Operations to reduce fuels in western forests.
What happens to this forest biomass?
Prior to human intervention, fire and decay organisms converted most biomass back to carbon dioxide and water. The same agents are at work today, but several aspects have changed. Humans harvest much of the wood, utilizing it for fuel or construction. The fire and decay that oxidizes this harvested wood act outside the forest.
Harvesting and fire suppression have changed fire regimes in many forests, resulting in less frequent but more intense and destructive fires. For example, prior to the European settlement of California, fires burned in most Sierra Nevada forests at median intervals of 10 to 20 years, while data from the 20th century indicates that the return interval has increased to over 100 years. In the past, most fires burned on the surface. Now, due to a number of factors, especially the higher amounts of fuel that accumulate over the longer intervals, many fires are so intense that they kill all or most of the trees in a stand. They destroy habitat and increase erosion in addition to negating much or all of the value of the trees for wood products. The 2002 Biscuit Fire in southwestern Oregon burned 1,000 square miles, mostly in national forests.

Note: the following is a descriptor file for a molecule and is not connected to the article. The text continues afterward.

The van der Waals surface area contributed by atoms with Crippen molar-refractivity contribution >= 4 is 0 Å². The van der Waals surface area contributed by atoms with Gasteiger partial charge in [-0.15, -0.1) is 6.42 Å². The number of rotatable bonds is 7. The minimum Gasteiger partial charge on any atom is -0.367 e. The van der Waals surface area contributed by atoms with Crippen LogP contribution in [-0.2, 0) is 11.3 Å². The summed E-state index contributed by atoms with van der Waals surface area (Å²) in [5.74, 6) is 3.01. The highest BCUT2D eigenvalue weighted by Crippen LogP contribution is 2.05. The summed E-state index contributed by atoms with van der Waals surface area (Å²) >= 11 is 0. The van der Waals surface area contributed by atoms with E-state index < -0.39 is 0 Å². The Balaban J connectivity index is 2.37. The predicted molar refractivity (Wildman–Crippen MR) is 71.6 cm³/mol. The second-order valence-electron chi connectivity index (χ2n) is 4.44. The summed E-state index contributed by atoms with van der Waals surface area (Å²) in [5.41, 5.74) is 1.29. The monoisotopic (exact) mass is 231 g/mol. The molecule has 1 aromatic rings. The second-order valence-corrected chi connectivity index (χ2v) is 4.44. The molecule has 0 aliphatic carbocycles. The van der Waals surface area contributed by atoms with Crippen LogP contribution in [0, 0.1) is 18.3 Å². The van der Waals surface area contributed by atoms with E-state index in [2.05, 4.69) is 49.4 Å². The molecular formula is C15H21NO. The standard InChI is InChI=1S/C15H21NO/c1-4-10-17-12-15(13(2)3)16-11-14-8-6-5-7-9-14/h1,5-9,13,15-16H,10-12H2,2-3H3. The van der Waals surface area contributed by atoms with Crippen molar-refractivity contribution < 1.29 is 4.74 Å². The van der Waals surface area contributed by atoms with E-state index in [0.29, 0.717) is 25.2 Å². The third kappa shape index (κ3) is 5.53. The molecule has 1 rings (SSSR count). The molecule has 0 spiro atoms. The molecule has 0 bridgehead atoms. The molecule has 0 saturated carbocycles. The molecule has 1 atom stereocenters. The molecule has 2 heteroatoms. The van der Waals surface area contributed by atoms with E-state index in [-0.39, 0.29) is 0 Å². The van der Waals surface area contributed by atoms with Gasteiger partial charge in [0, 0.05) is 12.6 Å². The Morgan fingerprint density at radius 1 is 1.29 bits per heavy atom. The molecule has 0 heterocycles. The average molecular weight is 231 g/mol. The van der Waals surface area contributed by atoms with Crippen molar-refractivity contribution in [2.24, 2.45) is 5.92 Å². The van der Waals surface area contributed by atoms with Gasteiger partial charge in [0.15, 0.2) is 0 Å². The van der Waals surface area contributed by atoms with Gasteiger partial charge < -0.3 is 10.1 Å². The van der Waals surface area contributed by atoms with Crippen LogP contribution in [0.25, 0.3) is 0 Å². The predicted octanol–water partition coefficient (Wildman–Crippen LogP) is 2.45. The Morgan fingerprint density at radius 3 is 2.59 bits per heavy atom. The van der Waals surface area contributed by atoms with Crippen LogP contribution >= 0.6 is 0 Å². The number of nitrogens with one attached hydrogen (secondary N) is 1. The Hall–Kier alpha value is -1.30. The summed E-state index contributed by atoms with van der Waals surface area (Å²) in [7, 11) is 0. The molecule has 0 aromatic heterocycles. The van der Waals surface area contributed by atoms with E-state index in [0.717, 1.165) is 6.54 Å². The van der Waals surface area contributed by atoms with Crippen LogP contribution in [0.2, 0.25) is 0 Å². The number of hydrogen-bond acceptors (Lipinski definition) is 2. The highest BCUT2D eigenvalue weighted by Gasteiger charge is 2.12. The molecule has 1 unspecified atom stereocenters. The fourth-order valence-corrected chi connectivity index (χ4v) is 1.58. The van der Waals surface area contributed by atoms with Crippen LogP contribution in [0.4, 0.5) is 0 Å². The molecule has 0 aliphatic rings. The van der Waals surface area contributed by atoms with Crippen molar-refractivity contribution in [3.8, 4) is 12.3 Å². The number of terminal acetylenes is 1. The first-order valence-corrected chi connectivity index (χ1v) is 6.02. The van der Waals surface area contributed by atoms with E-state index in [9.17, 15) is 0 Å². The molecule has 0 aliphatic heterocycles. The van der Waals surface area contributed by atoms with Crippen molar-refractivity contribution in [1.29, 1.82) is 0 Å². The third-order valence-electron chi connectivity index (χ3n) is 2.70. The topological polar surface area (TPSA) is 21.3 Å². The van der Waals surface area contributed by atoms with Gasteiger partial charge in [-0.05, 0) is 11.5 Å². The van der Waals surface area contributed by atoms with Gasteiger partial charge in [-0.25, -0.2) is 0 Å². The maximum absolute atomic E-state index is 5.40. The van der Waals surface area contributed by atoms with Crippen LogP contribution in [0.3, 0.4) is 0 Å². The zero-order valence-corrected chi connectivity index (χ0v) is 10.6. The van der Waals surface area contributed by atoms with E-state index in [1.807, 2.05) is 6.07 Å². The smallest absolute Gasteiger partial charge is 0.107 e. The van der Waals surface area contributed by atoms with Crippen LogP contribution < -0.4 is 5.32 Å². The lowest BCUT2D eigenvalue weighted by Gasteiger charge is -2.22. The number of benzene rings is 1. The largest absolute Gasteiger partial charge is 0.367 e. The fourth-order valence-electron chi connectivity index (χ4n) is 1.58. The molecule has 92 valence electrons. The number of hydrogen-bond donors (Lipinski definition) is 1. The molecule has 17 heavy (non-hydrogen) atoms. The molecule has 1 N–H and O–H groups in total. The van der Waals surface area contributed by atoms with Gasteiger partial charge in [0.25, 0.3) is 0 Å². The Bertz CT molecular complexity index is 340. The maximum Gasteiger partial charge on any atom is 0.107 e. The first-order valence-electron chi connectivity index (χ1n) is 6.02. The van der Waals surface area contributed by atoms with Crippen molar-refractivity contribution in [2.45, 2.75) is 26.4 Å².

Why not remedy the problem by using fire at frequent intervals?
There is little doubt that this technique would work in the long term, but most of us may not be happy with the consequences. At present, fuel loads are so high that introducing fire on a broad scale is likely to result in many stand-replacing crown fires. Then, of course, there is the human footprint, including communities, residences within the urban-wildland interface, etc. Fire can be prescribed, but is difficult to control. Especially on private lands, managers are unwilling to take the risk and liability of having a fire escape and cause the loss of property and possibly lives. Smoke impacts health, aesthetics, and safety, and therefore the time "windows" during which managers may burn are being reduced.
Physical removal or modification of fuels offers another alternative
Beginning in the 1980s, a new market for biomass-to-electric energy in California created opportunities to thin many forest stands. While this market has declined due to cheaper prices for alternative electric energy (the recent energy crisis being a non-typical glitch), recent concern about catastrophic fires has sparked several research projects, especially in the western United States.